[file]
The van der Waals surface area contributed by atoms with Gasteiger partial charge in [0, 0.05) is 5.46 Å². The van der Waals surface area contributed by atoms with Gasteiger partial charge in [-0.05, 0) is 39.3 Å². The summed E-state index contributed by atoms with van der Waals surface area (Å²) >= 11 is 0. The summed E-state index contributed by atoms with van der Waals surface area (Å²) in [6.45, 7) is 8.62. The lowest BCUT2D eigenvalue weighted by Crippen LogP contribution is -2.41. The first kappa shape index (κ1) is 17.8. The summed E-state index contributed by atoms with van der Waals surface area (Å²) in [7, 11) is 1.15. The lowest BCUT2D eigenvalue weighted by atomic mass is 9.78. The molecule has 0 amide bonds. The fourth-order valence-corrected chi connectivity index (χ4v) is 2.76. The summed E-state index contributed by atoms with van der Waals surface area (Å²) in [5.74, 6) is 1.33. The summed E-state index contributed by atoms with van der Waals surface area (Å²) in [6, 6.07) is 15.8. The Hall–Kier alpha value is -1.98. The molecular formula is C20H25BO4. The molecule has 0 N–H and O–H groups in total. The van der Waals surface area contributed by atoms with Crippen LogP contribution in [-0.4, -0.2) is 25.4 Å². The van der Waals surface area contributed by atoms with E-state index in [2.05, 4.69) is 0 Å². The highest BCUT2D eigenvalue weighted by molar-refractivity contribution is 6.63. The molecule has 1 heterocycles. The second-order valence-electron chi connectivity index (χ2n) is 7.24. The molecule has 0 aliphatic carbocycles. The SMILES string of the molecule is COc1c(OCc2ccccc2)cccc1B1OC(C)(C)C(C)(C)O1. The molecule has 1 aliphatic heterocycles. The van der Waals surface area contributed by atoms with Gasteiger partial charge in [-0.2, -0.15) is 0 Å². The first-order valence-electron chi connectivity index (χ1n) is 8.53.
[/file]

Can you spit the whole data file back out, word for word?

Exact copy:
The van der Waals surface area contributed by atoms with Gasteiger partial charge in [0, 0.05) is 5.46 Å². The van der Waals surface area contributed by atoms with Gasteiger partial charge in [-0.05, 0) is 39.3 Å². The summed E-state index contributed by atoms with van der Waals surface area (Å²) >= 11 is 0. The summed E-state index contributed by atoms with van der Waals surface area (Å²) in [6.45, 7) is 8.62. The lowest BCUT2D eigenvalue weighted by Crippen LogP contribution is -2.41. The first kappa shape index (κ1) is 17.8. The summed E-state index contributed by atoms with van der Waals surface area (Å²) in [7, 11) is 1.15. The lowest BCUT2D eigenvalue weighted by atomic mass is 9.78. The molecule has 0 amide bonds. The fourth-order valence-corrected chi connectivity index (χ4v) is 2.76. The summed E-state index contributed by atoms with van der Waals surface area (Å²) in [5.74, 6) is 1.33. The summed E-state index contributed by atoms with van der Waals surface area (Å²) in [6, 6.07) is 15.8. The Hall–Kier alpha value is -1.98. The molecular formula is C20H25BO4. The molecule has 0 N–H and O–H groups in total. The van der Waals surface area contributed by atoms with Crippen LogP contribution in [-0.4, -0.2) is 25.4 Å². The van der Waals surface area contributed by atoms with E-state index in [2.05, 4.69) is 0 Å². The highest BCUT2D eigenvalue weighted by molar-refractivity contribution is 6.63. The molecule has 1 heterocycles. The second-order valence-electron chi connectivity index (χ2n) is 7.24. The molecule has 0 aliphatic carbocycles. The SMILES string of the molecule is COc1c(OCc2ccccc2)cccc1B1OC(C)(C)C(C)(C)O1. The molecule has 1 aliphatic heterocycles. The van der Waals surface area contributed by atoms with Gasteiger partial charge in [-0.2, -0.15) is 0 Å². The first-order valence-electron chi connectivity index (χ1n) is 8.53.